Viruses vs plasmids

Ed Rybicki ED at MOLBIOL.UCT.AC.ZA
Thu Feb 1 03:03:01 EST 1996


> From:          Ulrich Melcher <umelcher at bmb-fs1.biochem.okstate.edu>
> Subject:       Re: Viruses vs plasmids

> 1) Before the viral nature of the molecules responsible for the killer 
> phenomenon in fungi (brewer's yeast and smut fungus) was discovered, the 
> ds RNA molecules were, I think, called killer plasmids.  So, there is 
> precedence for using the term "plasmid" with RNA.

I think dsRNAs found in mitochondria have been caled plasmids too - 
but incorrectly, as it was found they were in fact products of 
opposing transcription that annealed.  So although there is 
precedent, it is not too germane if in fact the nature of the agent 
was incorrectly deduced.

> 2) Please also note that these were pathogenic RNAs.  So, I disagree 
> with Ed who believes, I think, that a distinction between plasmids and 
> viruses can be made on the basis of pathogenicity.

Yes, but as you have said...they are in fact viral.  Therefore the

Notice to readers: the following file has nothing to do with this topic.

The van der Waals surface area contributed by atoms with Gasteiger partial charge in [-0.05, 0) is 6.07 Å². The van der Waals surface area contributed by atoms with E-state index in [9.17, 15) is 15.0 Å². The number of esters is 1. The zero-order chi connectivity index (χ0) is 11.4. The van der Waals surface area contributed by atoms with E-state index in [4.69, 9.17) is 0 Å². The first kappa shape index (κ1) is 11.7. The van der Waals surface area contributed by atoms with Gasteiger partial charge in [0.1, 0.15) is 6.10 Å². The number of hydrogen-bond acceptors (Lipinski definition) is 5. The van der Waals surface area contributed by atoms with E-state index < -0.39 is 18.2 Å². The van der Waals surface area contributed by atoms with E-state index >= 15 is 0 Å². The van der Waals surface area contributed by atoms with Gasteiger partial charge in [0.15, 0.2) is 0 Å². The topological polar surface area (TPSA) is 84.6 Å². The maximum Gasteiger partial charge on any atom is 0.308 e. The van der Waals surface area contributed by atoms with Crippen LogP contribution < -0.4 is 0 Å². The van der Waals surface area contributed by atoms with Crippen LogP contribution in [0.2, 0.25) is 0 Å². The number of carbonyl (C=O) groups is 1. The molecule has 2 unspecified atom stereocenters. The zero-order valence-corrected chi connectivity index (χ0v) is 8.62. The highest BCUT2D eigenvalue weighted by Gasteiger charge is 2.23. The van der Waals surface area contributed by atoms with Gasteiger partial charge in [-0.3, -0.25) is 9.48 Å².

distinction can still be made, should one wish to do so.

> 3) Most plasmids we use or look at have genes because we use the genes 
> for selection or are interested in the properties carried by them.  If I 
> were to take all the protein-coding genes out of a plasmid and put it 
> back in a cell, it would probably still replicate extrachromosomally, 
> though I might have a hard time finding it.  Is it a plasmid?  I think 
> so.

Until it gets a gene or two which allows it to stop being innocuous 
and escape the cell in order to get into another, then it will be a 
virus...!

As I have said previously, there is a continuum of nucleic acid forms 
which contain an internal self-image of an organism, from chromosomes 
to transposons to retrotransposons to plasmids to satellite RNAs to 
satellite virus genomes to viruses.  Deciding which is what is purely 
a matter of operational decision-making; there will inevitably be 
forms which transcend/crossover our best attempts at defining 
entities.

I have always favoured a "fuzzy" definition, sort of on the basis of 
fuzzy sets.  The problem is arriving at such a definition and 
teaching it to students in a way that they will remember.
                     Ed Rybicki, PhD  
      Dept Microbiology     |  ed at molbiol.uct.ac.za   
   University of Cape Town  | phone: x27-21-650-3265
   Private Bag, Rondebosch  |  fax: x27-21-650 4023
      7700, South Africa    |   
    WWW URL: http://www.uct.ac.za/microbiology/ed.html      
                                        
"And then one day you find, ten years have got behind you"



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